Private sector organisations and municipal authorities will share ownership of systems and the responsibility for their security; beyond adding legal and financial costs for the private sector, this will create the need for highly complex pre-planned incident response schemes involving multiple parties.
The potential destructiveness of a cyber attack on smart cities is such that even the threat of compromise of the city’s system is likely to be treated by governments and businesses as an existential one. In practice, private sector organisations are likely to be made accountable for the use of their networks by malicious intruders as the potential for the cascading effect of a single network breach will be magnified by smart cities.
Because the underlying network of smart cities will encompass most aspects of life in the city, should that network be compromised by an attacker it would grant them unfettered access to a target individual or organisation. For example, state-owned competitors could compromise a smart city’s infrastructure to gather intelligence on a large number of rival private sector firms.
This information could include movements of their executives within the city, private and commercial communications grabbed from the ubiquitous presence of ‘free Wi-Fi hotspots’ managed by the city, and many more.
Moreover, organisations operating within the city are likely to have their networks overlap to some extent with the city’s own network, or at the very least, have frequent data transfers from their networks to that of the city. This would enable highly advanced threat actors such as nation states to exploit weaknesses within a city’s infrastructure to reach a target organisation and compromise the confidentiality of its network.
Beyond traditional espionage operations, the large-scale destruction or disruption of physical infrastructure through computer systems could become a technical reality.
Securing the future
Prioritise the security of critical assets: Contemporary networks are already impossible to protect in their entirety, a problem that will apply equally to smart cities. Some components of the system will have to be made more secure than others. Public and private sector organisations would need to work together to identify the city’s critical assets and oversee the institution of appropriate security measures.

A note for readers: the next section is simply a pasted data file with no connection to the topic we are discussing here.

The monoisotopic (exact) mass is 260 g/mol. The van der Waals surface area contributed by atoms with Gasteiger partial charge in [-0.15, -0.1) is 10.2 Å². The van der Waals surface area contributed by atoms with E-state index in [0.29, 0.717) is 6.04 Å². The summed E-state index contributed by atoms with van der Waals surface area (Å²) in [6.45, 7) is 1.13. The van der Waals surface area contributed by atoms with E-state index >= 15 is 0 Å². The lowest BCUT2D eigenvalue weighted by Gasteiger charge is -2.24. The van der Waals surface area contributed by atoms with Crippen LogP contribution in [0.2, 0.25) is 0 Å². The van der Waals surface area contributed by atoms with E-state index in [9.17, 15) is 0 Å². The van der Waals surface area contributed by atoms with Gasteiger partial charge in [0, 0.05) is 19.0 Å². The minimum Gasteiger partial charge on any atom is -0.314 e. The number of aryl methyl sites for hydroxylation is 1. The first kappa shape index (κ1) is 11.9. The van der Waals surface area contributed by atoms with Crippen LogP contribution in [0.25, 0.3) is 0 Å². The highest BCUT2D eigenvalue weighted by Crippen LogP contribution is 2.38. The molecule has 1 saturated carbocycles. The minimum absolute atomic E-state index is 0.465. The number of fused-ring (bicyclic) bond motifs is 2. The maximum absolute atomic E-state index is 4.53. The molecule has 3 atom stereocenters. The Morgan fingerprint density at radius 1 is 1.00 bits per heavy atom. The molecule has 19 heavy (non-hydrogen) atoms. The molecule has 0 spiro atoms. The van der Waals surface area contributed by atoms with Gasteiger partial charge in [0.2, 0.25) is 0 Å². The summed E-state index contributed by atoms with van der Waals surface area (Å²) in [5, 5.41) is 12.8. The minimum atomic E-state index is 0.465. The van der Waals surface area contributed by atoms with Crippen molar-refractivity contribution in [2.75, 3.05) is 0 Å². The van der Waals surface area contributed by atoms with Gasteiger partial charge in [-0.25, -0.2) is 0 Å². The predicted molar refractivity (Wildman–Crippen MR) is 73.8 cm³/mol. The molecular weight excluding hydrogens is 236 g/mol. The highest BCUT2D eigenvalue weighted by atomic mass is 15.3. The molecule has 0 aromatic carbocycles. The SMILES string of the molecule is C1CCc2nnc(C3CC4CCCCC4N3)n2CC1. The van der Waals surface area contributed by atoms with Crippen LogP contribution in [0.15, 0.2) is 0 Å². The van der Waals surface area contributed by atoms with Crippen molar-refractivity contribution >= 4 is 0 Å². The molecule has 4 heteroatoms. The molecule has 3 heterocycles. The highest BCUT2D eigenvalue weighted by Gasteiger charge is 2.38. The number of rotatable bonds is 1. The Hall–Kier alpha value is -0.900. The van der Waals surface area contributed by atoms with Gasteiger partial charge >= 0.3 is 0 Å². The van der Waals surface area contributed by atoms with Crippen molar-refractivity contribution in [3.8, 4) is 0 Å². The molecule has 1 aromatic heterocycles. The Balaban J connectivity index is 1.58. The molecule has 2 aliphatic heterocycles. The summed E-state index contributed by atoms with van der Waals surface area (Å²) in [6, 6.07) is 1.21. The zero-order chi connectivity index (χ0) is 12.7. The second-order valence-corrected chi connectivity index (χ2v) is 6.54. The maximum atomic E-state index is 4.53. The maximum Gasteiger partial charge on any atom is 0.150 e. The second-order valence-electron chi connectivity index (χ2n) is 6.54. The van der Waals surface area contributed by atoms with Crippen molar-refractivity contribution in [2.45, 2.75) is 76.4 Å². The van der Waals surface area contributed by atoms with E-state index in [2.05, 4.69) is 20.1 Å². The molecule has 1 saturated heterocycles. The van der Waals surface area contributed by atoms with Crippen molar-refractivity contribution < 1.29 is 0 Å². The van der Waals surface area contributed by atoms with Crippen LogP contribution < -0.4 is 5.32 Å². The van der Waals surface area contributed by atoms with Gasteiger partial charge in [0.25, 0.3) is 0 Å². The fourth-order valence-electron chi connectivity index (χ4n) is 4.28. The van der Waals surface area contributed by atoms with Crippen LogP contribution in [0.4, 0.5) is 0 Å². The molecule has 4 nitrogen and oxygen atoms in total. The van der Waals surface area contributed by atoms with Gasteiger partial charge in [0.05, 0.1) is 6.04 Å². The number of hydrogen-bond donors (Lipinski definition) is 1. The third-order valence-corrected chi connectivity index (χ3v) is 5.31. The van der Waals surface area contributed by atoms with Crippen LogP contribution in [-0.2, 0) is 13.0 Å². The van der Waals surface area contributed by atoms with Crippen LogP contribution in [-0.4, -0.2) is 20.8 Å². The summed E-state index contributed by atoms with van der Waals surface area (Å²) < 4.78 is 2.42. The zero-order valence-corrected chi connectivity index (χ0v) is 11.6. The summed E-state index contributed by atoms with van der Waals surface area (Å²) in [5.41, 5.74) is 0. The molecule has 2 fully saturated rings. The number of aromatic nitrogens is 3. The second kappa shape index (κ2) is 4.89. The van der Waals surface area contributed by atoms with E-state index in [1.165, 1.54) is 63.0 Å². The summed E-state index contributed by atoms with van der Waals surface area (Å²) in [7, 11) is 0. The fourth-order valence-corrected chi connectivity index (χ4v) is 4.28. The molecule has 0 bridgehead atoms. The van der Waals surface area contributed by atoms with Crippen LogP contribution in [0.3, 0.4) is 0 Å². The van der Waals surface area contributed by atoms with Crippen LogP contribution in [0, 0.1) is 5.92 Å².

Behaviour-based security: Auditing millions of separate devices for signs of malware is simply not feasible. A more workable approach would be to evaluate the behaviour of smart city components and systems against an established baseline of normal functionality or network behaviour. Any significant derivation from the norm would trigger an investigation into the possible presence of malware on the subcomponents.
Rapid component replacement: Given the potential for component failure or attacks compromising these components, an automated replacement system will enhance the security of the whole system.
Segment critical assets of private organisations from the city’s network: Paramount to the security of organisations in the smart city environment is the segmentation of their critical assets from the city’s network. Although costly and potentially reducing the effectiveness of the organisations, this policy will enable organisations to contain and mitigate any threat actors exploiting vulnerabilities in the smart city network to reach their assets.
Private organisations will need to build relationships with their local governments and security agencies, which will have the onus of decision-making in their city’s transformation into a smart city. They should also seek to understand whom the city has selected as a core security provider. These often private sector entities will understand the development of a city’s infrastructure and the future security requirements of the city at a macro-level across all areas of security. As such, they are able to provide private sector organisations with appropriate advice to best keep abreast of a city’s developing infrastructure. Finally, organisations operating in similar sectors should seek to share information around smart city initiatives, providing one another with insight into the forthcoming development of the city and their associated challenges.